Don't ruin this Independence Day, please?

Balbir Punj
Balbir PunjAug 10, 2015 | 13:08

Don't ruin this Independence Day, please?

Days before 68th Independence Day, three controversies are waiting to be resolved. First, who got us freedom? Second, was the Partition inevitable? Lastly, how have we fared since Independence? Mahatma Gandhi, his fasts and mass movements indeed carried the message of freedom to the common man. However, much before Gandhi’s arrival on the national political scene in 1914-15, revolutionary groups were active in the country and they continued to be a thorn in the side of the beleaguered empire till it packed off.


Netaji Subhas Chandra Bose’s Indian National Army shook the confidence of the colonial rulers. Incidents such as the Navy revolt in Mumbai in 1946 further added to their sense of insecurity and discomfort. The British rightly concluded that they could no longer control India with the help of "loyal" Indians.

World War II

Moreover, after the World War II, the global map was being redrawn, power equations were changing, communism was fast emerging as a new creed, promising freedom and equality, and colonialism was going out of fashion. The British public opinion too was no longer in favour of continuing with colonies.

Along with freedom, came the bloody Partition of the country in which over two million innocents were killed, and about ten million were rendered refugees. Was the tragedy of Partition the result of an ego clash between an ambitious and arrogant Nehru and Mohammad Ali Jinnah who was frustrated with the Congress? Or was it a product of British conspiracy? In the "secular" narrative, the answer to both the questions is "yes".

After crushing the uprising of 1857, the British followed a policy of "divide and rule" and exploited the fault lines within the Indian society. Some of the fault lines they identified and arduously worked on were: Hindu-Muslim, Hindu-Sikh, Caste Hindus versus the rest, Aryans versus Dravidians, north versus south and princes versus their subjects. Probably, the only man who saw through their sordid game was Gandhi and he valiantly fought against their roguish designs.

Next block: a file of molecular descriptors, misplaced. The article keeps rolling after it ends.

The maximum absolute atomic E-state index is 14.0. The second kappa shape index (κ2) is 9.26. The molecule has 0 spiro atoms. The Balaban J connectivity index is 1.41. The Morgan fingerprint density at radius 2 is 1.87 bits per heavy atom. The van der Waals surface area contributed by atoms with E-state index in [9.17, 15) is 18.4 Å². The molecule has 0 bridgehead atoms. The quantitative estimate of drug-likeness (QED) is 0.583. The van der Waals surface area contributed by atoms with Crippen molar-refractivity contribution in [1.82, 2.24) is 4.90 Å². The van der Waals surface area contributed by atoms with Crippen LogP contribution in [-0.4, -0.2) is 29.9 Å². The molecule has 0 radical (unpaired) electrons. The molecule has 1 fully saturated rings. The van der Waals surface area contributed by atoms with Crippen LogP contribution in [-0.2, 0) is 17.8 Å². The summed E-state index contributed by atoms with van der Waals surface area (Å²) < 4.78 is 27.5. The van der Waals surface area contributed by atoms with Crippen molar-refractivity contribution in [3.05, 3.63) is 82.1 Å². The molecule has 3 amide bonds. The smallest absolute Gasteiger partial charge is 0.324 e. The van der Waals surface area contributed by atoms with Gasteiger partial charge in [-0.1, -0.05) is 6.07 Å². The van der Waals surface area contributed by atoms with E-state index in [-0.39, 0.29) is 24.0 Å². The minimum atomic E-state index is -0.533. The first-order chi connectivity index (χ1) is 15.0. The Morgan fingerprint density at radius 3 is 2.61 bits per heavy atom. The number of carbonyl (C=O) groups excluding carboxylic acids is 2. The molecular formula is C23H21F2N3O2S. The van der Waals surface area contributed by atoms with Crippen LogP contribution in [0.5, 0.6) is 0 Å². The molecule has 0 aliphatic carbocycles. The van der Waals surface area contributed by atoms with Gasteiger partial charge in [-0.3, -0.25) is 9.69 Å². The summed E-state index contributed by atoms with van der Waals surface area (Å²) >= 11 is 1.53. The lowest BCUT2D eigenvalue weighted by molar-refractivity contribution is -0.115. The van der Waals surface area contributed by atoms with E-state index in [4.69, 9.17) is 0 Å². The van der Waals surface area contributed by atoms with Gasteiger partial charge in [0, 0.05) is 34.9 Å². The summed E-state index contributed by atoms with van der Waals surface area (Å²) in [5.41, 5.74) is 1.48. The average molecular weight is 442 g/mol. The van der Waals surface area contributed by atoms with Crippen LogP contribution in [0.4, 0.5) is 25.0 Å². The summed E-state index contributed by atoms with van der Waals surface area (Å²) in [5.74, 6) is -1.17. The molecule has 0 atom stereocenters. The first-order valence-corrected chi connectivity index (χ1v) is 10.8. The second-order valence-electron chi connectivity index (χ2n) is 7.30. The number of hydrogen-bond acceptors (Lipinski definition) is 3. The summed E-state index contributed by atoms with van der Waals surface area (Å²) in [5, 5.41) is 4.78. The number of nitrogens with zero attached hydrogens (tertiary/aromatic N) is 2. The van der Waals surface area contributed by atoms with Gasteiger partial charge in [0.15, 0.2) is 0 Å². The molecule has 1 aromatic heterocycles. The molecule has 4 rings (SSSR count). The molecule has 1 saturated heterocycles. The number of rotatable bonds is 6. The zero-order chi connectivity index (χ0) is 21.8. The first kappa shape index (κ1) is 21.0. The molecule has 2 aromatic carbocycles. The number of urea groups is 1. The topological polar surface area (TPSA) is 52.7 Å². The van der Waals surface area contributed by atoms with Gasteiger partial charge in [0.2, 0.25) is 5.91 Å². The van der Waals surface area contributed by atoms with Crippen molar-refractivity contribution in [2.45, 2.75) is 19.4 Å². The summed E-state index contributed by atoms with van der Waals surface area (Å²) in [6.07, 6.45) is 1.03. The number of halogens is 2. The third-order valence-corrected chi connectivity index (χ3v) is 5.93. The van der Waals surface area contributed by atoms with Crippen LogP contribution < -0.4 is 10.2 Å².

Of all the fault lines, the easiest for the British to work on was the 700-year-old Hindu-Muslim ties, mostly soaked in blood. In fact, Delhi was annexed by the British after the East India Company forces led by General Gerard Lake defeated the Marathas in 1803 in a battle, fought on the outskirts of the city in an area, now known as Noida. Till then the Mughal emperor was a pensioner of the Marathas. After the Marathas lost, he happily accepted a dole from the British and this arrangement continued till 1857.

After successfully putting down the 1857 uprising, the British played on the injured pride of the defeated Muslims, their insecurities and invoked Islamic theology. To continue with their stratagem, they formulated a paradigm, best articulated by founder of Aligarh Muslim University (AMU) Sir Syed Ahmed Khan in a speech delivered in Meerut on March 16, 1888.

The following are excerpts from his speech: “Is it possible that under these circumstances two nations — the Mohammedans and the Hindus could sit on the same throne and remain equal in power? Most certainly not. It is necessary that one of them should conquer the other. To hope that both could remain equal is to desire the impossible and the inconceivable.”


“This thing — rests on God’s will. But until one nation has conquered the other and made it obedient, peace cannot reign in the land.”

AMU role

Normally, countries establish universities.

In case of AMU, the university created a new nation – Pakistan. Sir Syed’s doctrine became the signature tune of Muslim politics in years to come and continues to motivate large sections of Muslims in the sub-continent till date. Most of India-Pakistan problems and Hindu-Muslim chasm in the sub-continent can be traced to the mindset generated by Sir Syed’s credo.

In order to wean away the Muslim psyche from this poisonous weed, Gandhi bent backwards, supported the Khilafat movement in 1920 but failed miserably. Mohammed Ali Jinnah, a non-practising Muslim, a "secularist", and a leader without followers till the 1930s, emerged as the sole voice of Indian Muslims; but only after he started speaking for the Partition and against the Hindus.

The Jinnah mindset

The British exploited this mindset. The communists provided all the intellectual arguments which Muslims needed to justify their demand for a separate theocratic state. If Jinnah had dropped his demand for Pakistan for some reason, the Muslims surely would have disowned him and found some other Jinnah to do their bidding.

Was it possible to prevent the vivisection of India? Yes, it was, provided the then national leadership had opted for a civil war (like Abraham Lincoln did on the issue of slavery) and not for a truncated India. Maybe in such a scenario, the net loss of lives and property would have been less than what the sub-continent suffered in the Partition riots.

Since Independence, India has done well for itself. It is the only stable and a secular democracy in the region. We have a lot to celebrate and improve upon.

Last updated: August 11, 2015 | 16:36
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